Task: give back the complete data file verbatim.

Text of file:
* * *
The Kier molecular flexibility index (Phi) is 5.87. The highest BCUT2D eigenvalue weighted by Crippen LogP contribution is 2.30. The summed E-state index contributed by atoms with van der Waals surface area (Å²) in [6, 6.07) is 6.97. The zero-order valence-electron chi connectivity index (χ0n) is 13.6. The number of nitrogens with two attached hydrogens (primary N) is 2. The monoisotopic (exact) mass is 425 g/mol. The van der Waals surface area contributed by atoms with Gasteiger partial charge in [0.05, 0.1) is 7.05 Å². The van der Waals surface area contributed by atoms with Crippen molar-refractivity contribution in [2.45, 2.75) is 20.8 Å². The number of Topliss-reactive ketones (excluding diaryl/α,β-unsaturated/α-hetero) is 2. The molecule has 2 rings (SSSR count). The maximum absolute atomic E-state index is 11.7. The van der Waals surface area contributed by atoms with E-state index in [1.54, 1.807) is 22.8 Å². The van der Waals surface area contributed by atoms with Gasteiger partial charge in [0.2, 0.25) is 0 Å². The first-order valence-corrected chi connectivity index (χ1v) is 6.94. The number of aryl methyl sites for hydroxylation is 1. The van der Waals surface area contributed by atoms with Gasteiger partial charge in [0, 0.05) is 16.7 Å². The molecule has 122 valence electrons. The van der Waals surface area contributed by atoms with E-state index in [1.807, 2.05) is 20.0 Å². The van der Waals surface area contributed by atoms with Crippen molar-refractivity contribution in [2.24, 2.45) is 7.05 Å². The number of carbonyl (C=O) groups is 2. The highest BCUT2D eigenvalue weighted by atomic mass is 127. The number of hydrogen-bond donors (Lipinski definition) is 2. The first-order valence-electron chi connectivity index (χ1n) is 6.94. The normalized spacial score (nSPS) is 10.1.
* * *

The Kier molecular flexibility index (Phi) is 5.87. The highest BCUT2D eigenvalue weighted by Crippen LogP contribution is 2.30. The summed E-state index contributed by atoms with van der Waals surface area (Å²) in [6, 6.07) is 6.97. The zero-order valence-electron chi connectivity index (χ0n) is 13.6. The number of nitrogens with two attached hydrogens (primary N) is 2. The monoisotopic (exact) mass is 425 g/mol. The van der Waals surface area contributed by atoms with Gasteiger partial charge in [0.05, 0.1) is 7.05 Å². The van der Waals surface area contributed by atoms with Crippen molar-refractivity contribution in [2.45, 2.75) is 20.8 Å². The number of Topliss-reactive ketones (excluding diaryl/α,β-unsaturated/α-hetero) is 2. The molecule has 2 rings (SSSR count). The maximum absolute atomic E-state index is 11.7. The van der Waals surface area contributed by atoms with E-state index in [1.54, 1.807) is 22.8 Å². The van der Waals surface area contributed by atoms with Gasteiger partial charge in [0.2, 0.25) is 0 Å². The first-order valence-corrected chi connectivity index (χ1v) is 6.94. The number of aryl methyl sites for hydroxylation is 1. The van der Waals surface area contributed by atoms with Gasteiger partial charge in [0, 0.05) is 16.7 Å². The molecule has 122 valence electrons. The van der Waals surface area contributed by atoms with E-state index in [1.807, 2.05) is 20.0 Å². The van der Waals surface area contributed by atoms with Crippen molar-refractivity contribution in [2.24, 2.45) is 7.05 Å². The number of carbonyl (C=O) groups is 2. The highest BCUT2D eigenvalue weighted by atomic mass is 127. The number of hydrogen-bond donors (Lipinski definition) is 2. The first-order valence-electron chi connectivity index (χ1n) is 6.94. The normalized spacial score (nSPS) is 10.1.